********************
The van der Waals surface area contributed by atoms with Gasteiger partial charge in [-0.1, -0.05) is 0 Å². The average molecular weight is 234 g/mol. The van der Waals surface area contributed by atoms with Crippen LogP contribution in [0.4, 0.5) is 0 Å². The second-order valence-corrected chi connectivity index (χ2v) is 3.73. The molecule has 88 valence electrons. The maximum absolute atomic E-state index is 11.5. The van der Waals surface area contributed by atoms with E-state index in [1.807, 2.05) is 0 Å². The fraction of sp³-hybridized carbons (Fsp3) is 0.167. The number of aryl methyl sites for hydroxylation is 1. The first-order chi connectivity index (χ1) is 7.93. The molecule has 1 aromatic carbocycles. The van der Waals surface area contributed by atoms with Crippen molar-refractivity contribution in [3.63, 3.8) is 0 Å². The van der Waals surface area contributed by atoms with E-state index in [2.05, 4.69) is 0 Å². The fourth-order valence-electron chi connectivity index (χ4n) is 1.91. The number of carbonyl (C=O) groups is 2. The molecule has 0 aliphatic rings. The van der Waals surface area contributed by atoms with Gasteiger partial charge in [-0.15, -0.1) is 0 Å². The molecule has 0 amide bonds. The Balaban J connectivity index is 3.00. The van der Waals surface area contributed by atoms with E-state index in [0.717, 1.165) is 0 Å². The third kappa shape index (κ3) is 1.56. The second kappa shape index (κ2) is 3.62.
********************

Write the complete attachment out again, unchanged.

The van der Waals surface area contributed by atoms with Gasteiger partial charge in [-0.1, -0.05) is 0 Å². The average molecular weight is 234 g/mol. The van der Waals surface area contributed by atoms with Crippen LogP contribution in [0.4, 0.5) is 0 Å². The second-order valence-corrected chi connectivity index (χ2v) is 3.73. The molecule has 88 valence electrons. The maximum absolute atomic E-state index is 11.5. The van der Waals surface area contributed by atoms with E-state index in [1.807, 2.05) is 0 Å². The fraction of sp³-hybridized carbons (Fsp3) is 0.167. The number of aryl methyl sites for hydroxylation is 1. The first-order chi connectivity index (χ1) is 7.93. The molecule has 1 aromatic carbocycles. The van der Waals surface area contributed by atoms with Crippen molar-refractivity contribution in [3.63, 3.8) is 0 Å². The van der Waals surface area contributed by atoms with E-state index in [2.05, 4.69) is 0 Å². The fourth-order valence-electron chi connectivity index (χ4n) is 1.91. The number of carbonyl (C=O) groups is 2. The molecule has 0 aliphatic rings. The van der Waals surface area contributed by atoms with Gasteiger partial charge in [-0.15, -0.1) is 0 Å². The molecule has 0 amide bonds. The Balaban J connectivity index is 3.00. The van der Waals surface area contributed by atoms with E-state index in [0.717, 1.165) is 0 Å². The third kappa shape index (κ3) is 1.56. The second kappa shape index (κ2) is 3.62.